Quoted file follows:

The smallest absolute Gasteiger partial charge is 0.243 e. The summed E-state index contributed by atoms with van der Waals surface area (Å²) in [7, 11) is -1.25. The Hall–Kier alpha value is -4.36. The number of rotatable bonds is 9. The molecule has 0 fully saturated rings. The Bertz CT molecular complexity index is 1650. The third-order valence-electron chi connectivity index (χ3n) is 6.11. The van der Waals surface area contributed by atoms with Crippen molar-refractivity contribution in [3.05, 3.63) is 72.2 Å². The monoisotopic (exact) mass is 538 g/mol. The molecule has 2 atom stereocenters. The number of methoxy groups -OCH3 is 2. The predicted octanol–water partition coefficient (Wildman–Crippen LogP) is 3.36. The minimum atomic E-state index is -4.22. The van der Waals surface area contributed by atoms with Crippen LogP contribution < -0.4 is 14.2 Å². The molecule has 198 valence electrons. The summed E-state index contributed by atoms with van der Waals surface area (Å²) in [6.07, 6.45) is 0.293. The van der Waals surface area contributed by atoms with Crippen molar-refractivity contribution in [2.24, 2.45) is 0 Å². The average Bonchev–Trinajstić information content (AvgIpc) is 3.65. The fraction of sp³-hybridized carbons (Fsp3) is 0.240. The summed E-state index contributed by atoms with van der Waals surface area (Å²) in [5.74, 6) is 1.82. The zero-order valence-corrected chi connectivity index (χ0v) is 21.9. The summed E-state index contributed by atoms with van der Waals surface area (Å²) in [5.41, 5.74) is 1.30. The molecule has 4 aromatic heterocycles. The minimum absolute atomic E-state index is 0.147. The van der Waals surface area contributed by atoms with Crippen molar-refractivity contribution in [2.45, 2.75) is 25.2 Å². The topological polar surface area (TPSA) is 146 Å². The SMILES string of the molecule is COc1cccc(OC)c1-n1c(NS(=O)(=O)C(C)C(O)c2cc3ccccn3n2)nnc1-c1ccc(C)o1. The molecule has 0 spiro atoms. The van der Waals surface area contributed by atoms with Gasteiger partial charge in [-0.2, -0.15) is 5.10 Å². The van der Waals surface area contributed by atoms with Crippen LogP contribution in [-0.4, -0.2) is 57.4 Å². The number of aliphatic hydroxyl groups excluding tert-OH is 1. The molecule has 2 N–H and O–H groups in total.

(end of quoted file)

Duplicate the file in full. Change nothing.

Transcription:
The smallest absolute Gasteiger partial charge is 0.243 e. The summed E-state index contributed by atoms with van der Waals surface area (Å²) in [7, 11) is -1.25. The Hall–Kier alpha value is -4.36. The number of rotatable bonds is 9. The molecule has 0 fully saturated rings. The Bertz CT molecular complexity index is 1650. The third-order valence-electron chi connectivity index (χ3n) is 6.11. The van der Waals surface area contributed by atoms with Crippen molar-refractivity contribution in [3.05, 3.63) is 72.2 Å². The monoisotopic (exact) mass is 538 g/mol. The molecule has 2 atom stereocenters. The number of methoxy groups -OCH3 is 2. The predicted octanol–water partition coefficient (Wildman–Crippen LogP) is 3.36. The minimum atomic E-state index is -4.22. The van der Waals surface area contributed by atoms with Crippen LogP contribution < -0.4 is 14.2 Å². The molecule has 198 valence electrons. The summed E-state index contributed by atoms with van der Waals surface area (Å²) in [6.07, 6.45) is 0.293. The van der Waals surface area contributed by atoms with Crippen molar-refractivity contribution in [2.24, 2.45) is 0 Å². The average Bonchev–Trinajstić information content (AvgIpc) is 3.65. The fraction of sp³-hybridized carbons (Fsp3) is 0.240. The summed E-state index contributed by atoms with van der Waals surface area (Å²) in [5.74, 6) is 1.82. The zero-order valence-corrected chi connectivity index (χ0v) is 21.9. The summed E-state index contributed by atoms with van der Waals surface area (Å²) in [5.41, 5.74) is 1.30. The molecule has 4 aromatic heterocycles. The minimum absolute atomic E-state index is 0.147. The van der Waals surface area contributed by atoms with Crippen molar-refractivity contribution in [2.45, 2.75) is 25.2 Å². The topological polar surface area (TPSA) is 146 Å². The SMILES string of the molecule is COc1cccc(OC)c1-n1c(NS(=O)(=O)C(C)C(O)c2cc3ccccn3n2)nnc1-c1ccc(C)o1. The molecule has 0 spiro atoms. The van der Waals surface area contributed by atoms with Gasteiger partial charge in [-0.2, -0.15) is 5.10 Å². The van der Waals surface area contributed by atoms with Crippen LogP contribution in [-0.4, -0.2) is 57.4 Å². The number of aliphatic hydroxyl groups excluding tert-OH is 1. The molecule has 2 N–H and O–H groups in total.